Do you want to know which scripting environment will be in virtually all those containers? The myth, the legend: Bash.

With containers being everywhere and reaching the domain of continuous delivery tools — Tekton, Jenkins X, Flux, and Argo CD coming to mind — being able to author beautiful and efficient shell scripting is a virtual necessity.

There may be more sophisticated tools for writing a script. Still, a pencil that is always sitting on the counter is often the better choice.

Reason #5: The Universal Language of Platforms

Pick any layer of the Cloud infrastructure. IaaS, PaaS, SaaS, serverless, anything. It will have a vendor-supported command-line interface, ideal for Bash scripting. It may have a client API library, which may or may not be vendor-supported.

Just two weeks ago, I had to do a prototype to provision an AWS EKS cluster with block storage, NFS, and a load balancer. I reviewed the product documentation and tutorials, with dozens of pages based on “aws” and “eksctl” command-line interfaces. Not a Python example in sight.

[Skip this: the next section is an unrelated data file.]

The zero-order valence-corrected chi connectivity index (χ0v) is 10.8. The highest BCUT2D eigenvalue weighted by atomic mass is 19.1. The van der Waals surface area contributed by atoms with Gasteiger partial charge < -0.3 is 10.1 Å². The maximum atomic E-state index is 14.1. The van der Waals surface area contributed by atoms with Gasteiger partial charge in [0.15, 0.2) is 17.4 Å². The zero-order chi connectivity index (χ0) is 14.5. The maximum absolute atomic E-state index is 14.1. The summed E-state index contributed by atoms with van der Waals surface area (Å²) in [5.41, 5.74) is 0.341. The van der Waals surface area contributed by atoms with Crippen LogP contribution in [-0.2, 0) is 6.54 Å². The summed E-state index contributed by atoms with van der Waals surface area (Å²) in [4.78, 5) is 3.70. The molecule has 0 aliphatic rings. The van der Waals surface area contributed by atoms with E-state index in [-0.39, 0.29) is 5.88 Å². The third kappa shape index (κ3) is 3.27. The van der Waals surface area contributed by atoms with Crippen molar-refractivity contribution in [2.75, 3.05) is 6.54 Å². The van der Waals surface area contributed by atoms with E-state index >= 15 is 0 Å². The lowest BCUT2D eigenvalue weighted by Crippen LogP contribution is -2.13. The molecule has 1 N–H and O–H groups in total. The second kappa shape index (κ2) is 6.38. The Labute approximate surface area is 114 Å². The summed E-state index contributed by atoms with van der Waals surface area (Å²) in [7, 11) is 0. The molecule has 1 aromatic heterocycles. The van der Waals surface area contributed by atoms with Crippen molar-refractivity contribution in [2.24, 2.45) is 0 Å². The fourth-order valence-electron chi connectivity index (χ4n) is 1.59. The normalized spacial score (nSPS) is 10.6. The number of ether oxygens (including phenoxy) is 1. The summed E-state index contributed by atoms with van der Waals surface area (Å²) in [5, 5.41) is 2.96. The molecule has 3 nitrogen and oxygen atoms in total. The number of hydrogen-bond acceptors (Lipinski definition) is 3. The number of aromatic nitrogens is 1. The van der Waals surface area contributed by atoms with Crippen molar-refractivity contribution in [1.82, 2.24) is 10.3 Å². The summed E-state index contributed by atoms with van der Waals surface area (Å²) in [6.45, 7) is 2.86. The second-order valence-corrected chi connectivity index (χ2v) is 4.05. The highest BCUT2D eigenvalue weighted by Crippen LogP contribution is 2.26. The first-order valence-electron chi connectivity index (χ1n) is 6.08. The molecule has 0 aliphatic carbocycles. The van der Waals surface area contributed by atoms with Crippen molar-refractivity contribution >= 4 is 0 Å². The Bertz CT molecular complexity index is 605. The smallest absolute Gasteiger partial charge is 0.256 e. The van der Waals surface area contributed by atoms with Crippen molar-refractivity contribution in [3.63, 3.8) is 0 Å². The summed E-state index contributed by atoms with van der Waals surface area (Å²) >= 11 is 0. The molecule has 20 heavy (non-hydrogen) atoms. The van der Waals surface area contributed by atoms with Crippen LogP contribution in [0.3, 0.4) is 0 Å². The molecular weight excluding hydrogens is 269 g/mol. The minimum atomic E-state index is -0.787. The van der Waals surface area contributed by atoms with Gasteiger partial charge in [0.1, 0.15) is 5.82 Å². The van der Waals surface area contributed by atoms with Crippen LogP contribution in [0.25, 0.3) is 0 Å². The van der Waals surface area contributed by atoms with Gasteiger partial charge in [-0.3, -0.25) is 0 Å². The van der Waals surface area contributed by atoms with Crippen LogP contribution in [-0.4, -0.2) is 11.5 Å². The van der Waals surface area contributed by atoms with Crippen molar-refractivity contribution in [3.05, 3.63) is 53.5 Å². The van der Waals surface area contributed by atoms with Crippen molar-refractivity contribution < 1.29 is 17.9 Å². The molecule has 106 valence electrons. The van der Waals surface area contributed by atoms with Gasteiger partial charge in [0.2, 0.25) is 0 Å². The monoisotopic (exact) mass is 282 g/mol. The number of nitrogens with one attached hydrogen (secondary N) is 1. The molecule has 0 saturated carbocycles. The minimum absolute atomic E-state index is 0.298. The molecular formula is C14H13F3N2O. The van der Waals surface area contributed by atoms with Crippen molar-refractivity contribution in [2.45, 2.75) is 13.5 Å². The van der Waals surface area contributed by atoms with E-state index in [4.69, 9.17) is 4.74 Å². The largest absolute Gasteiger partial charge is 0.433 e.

Are there excellent client library alternatives for that prototype? Indeed, there are. Do all vendor-supported CLIs for major Cloud infrastructure providers have one? Most definitely, not.

“You could have built the same cluster prototype with Python!”

Yes, but at what cost? All examples were offered as command-line interfaces, so I had several pages filled with command-line invocations at the end of the exercise.

And remember how Bash is both an interactive command interpreter AND a scripting language? That means those notes are also reusable running code with minimal editing. And by minimal, I mean straightforward tasks like moving blocks of commands inside functions and adding error handling.